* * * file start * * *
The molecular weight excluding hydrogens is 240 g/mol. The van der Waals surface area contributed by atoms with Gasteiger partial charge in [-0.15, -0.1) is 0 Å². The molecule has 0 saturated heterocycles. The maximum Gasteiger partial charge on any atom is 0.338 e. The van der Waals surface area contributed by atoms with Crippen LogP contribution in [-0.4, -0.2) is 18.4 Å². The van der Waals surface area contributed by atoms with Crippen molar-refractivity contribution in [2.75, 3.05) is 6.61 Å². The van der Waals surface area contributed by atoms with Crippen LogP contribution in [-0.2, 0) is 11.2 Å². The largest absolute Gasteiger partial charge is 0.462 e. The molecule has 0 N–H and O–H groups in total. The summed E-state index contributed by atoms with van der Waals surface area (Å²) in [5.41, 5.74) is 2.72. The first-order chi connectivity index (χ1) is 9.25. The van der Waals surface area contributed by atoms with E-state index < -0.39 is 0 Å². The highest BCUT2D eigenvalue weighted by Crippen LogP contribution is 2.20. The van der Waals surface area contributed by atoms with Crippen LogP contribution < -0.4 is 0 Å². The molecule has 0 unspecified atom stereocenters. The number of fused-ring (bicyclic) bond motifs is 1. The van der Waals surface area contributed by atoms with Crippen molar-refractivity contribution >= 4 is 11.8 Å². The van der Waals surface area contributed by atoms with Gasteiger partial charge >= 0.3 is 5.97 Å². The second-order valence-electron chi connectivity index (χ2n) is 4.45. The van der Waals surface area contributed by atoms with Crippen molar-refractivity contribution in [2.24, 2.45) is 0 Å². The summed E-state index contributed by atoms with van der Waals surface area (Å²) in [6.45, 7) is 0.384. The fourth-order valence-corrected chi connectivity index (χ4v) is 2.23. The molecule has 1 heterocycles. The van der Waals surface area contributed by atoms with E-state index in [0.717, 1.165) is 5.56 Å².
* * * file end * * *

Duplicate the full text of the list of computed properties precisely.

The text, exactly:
The molecular weight excluding hydrogens is 240 g/mol. The van der Waals surface area contributed by atoms with Gasteiger partial charge in [-0.15, -0.1) is 0 Å². The molecule has 0 saturated heterocycles. The maximum Gasteiger partial charge on any atom is 0.338 e. The van der Waals surface area contributed by atoms with Crippen LogP contribution in [-0.4, -0.2) is 18.4 Å². The van der Waals surface area contributed by atoms with Crippen molar-refractivity contribution in [2.75, 3.05) is 6.61 Å². The van der Waals surface area contributed by atoms with Crippen LogP contribution in [-0.2, 0) is 11.2 Å². The largest absolute Gasteiger partial charge is 0.462 e. The molecule has 0 N–H and O–H groups in total. The summed E-state index contributed by atoms with van der Waals surface area (Å²) in [5.41, 5.74) is 2.72. The first-order chi connectivity index (χ1) is 9.25. The van der Waals surface area contributed by atoms with E-state index < -0.39 is 0 Å². The highest BCUT2D eigenvalue weighted by Crippen LogP contribution is 2.20. The van der Waals surface area contributed by atoms with Crippen LogP contribution < -0.4 is 0 Å². The molecule has 0 unspecified atom stereocenters. The number of fused-ring (bicyclic) bond motifs is 1. The van der Waals surface area contributed by atoms with Crippen molar-refractivity contribution >= 4 is 11.8 Å². The van der Waals surface area contributed by atoms with Gasteiger partial charge >= 0.3 is 5.97 Å². The second-order valence-electron chi connectivity index (χ2n) is 4.45. The van der Waals surface area contributed by atoms with Crippen molar-refractivity contribution in [2.24, 2.45) is 0 Å². The summed E-state index contributed by atoms with van der Waals surface area (Å²) in [6.45, 7) is 0.384. The fourth-order valence-corrected chi connectivity index (χ4v) is 2.23. The molecule has 1 heterocycles. The van der Waals surface area contributed by atoms with E-state index in [0.717, 1.165) is 5.56 Å².